Who should make the final decision on an issue? Sheila Lirio Marcelo, CEO of Care.com, a company that helps people find caregivers, has developed a system to signal who’s in charge: walk in.” , so the person can still make the decision. Type 3: It’s a compromise. It’s a good way for effective problem solving.”

Not all decisions are made by consensus. One of the main responsibilities of a leader is to bring as many ideas to the table as possible. But you need to be clear when you’re simply asking for information. Carl Bass, former CEO of Autodesk, said there is often an internal tension in encouraging people to share their opinions in order to trust a decision. It will all come down to democratic voting. Here’s how he approaches it: “We’re very clear at the beginning of every meeting whether it’s a one-person decision or more of a consensus-building discussion,” he said. “I think that’s really worth understanding, otherwise people can get frustrated with expressing their opinions but not understanding the larger context for the final decision.”

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“Your job as a leader is to be at the end of the meeting, not at the beginning.” – David M. Court, Executive Chairman of Honeywell.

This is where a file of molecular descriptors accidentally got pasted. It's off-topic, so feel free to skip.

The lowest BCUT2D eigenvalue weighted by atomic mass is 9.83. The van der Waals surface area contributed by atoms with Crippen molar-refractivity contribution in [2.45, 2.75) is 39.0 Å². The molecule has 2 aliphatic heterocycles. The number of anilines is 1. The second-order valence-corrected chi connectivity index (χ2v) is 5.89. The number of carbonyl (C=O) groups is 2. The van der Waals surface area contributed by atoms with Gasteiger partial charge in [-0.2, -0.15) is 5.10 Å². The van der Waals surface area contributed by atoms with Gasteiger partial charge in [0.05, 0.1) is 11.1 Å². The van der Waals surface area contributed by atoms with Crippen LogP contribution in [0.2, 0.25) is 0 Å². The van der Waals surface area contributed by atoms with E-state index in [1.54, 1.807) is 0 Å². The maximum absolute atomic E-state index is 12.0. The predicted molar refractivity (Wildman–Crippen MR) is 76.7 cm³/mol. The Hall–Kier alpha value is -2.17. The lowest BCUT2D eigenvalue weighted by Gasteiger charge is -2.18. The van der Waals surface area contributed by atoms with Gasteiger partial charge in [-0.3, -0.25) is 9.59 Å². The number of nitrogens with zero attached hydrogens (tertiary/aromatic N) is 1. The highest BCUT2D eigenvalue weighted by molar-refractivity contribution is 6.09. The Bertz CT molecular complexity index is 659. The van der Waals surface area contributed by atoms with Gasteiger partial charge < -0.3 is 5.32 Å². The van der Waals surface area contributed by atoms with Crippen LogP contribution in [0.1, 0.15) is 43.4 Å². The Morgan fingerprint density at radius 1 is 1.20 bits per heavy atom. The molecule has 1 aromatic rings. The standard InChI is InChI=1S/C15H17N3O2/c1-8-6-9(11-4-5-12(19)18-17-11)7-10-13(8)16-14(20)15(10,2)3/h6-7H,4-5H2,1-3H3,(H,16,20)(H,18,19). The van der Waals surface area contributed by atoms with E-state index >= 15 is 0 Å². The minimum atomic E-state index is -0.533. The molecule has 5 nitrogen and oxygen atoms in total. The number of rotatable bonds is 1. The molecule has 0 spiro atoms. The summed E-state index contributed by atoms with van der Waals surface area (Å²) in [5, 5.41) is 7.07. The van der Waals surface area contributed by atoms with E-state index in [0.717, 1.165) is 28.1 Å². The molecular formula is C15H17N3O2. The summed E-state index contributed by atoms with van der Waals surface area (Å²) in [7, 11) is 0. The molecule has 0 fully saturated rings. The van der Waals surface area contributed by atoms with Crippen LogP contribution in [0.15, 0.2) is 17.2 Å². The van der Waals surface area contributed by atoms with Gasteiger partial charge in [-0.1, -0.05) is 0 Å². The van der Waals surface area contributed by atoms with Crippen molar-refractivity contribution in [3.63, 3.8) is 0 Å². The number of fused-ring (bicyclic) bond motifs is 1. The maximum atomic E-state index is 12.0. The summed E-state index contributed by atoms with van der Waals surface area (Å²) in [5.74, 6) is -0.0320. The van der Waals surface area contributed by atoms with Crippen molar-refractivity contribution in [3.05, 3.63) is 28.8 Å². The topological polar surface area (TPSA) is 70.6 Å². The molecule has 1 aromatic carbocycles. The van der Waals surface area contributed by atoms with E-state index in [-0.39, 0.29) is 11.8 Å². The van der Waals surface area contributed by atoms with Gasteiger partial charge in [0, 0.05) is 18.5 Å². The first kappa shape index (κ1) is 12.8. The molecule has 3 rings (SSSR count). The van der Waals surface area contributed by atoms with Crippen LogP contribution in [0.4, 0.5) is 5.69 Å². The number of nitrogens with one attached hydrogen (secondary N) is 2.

If you have a meeting, be clear about the agenda and what you want to achieve, but it’s time to be quiet and talk to others. If you share your ideas first, you’ll likely look around the table with people who say you completely agree with their instincts.

That’s a lesson Navin Nagiya, head of web content software company DNN, learned for himself.

Sometimes I have all the information about something in advance, and sometimes I am the first to come up with a conclusion, he said. “When you present a conclusion, there is no debate. Even though you don’t have someone else’s perspective, those perspectives are still important to your understanding of business or other decisions. Then you should stay.”

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“Your job as a leader is to be at the end of the meeting, not at the beginning,” he said. “Your job is to get all the facts out of the way, all the ideas out of the way and ultimately make a good decision, because it’s measured by whether you made a good decision, not whether it was your idea in the first place.”

“If you’re not going to participate, that means you’re out of our league.” -Julie Greenwald, president and COO of Atlantic Records.

Any of these situations can cause people to self-censor, denying them the opportunity to get the best ideas and make the smartest decisions.

Kathleen Finch, Program Manager, Director of Content and Brand, Scripps Networks Interactive;